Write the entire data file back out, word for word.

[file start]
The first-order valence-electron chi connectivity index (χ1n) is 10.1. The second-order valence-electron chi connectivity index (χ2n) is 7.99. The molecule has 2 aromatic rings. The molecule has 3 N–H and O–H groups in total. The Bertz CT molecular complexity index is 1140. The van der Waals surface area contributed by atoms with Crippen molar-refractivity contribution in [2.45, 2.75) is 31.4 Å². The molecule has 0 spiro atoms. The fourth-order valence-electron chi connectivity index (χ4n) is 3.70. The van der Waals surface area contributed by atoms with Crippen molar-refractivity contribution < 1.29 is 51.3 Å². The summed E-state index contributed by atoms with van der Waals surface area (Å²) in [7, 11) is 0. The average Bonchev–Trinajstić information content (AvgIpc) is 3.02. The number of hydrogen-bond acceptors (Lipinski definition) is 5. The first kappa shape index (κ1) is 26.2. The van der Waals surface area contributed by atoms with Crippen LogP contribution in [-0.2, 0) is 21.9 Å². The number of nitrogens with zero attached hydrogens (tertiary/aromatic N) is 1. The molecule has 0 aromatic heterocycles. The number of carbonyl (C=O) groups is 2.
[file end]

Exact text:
The first-order valence-electron chi connectivity index (χ1n) is 10.1. The second-order valence-electron chi connectivity index (χ2n) is 7.99. The molecule has 2 aromatic rings. The molecule has 3 N–H and O–H groups in total. The Bertz CT molecular complexity index is 1140. The van der Waals surface area contributed by atoms with Crippen molar-refractivity contribution in [2.45, 2.75) is 31.4 Å². The molecule has 0 spiro atoms. The fourth-order valence-electron chi connectivity index (χ4n) is 3.70. The van der Waals surface area contributed by atoms with Crippen molar-refractivity contribution < 1.29 is 51.3 Å². The summed E-state index contributed by atoms with van der Waals surface area (Å²) in [7, 11) is 0. The average Bonchev–Trinajstić information content (AvgIpc) is 3.02. The number of hydrogen-bond acceptors (Lipinski definition) is 5. The first kappa shape index (κ1) is 26.2. The van der Waals surface area contributed by atoms with Crippen LogP contribution in [-0.2, 0) is 21.9 Å². The number of nitrogens with zero attached hydrogens (tertiary/aromatic N) is 1. The molecule has 0 aromatic heterocycles. The number of carbonyl (C=O) groups is 2.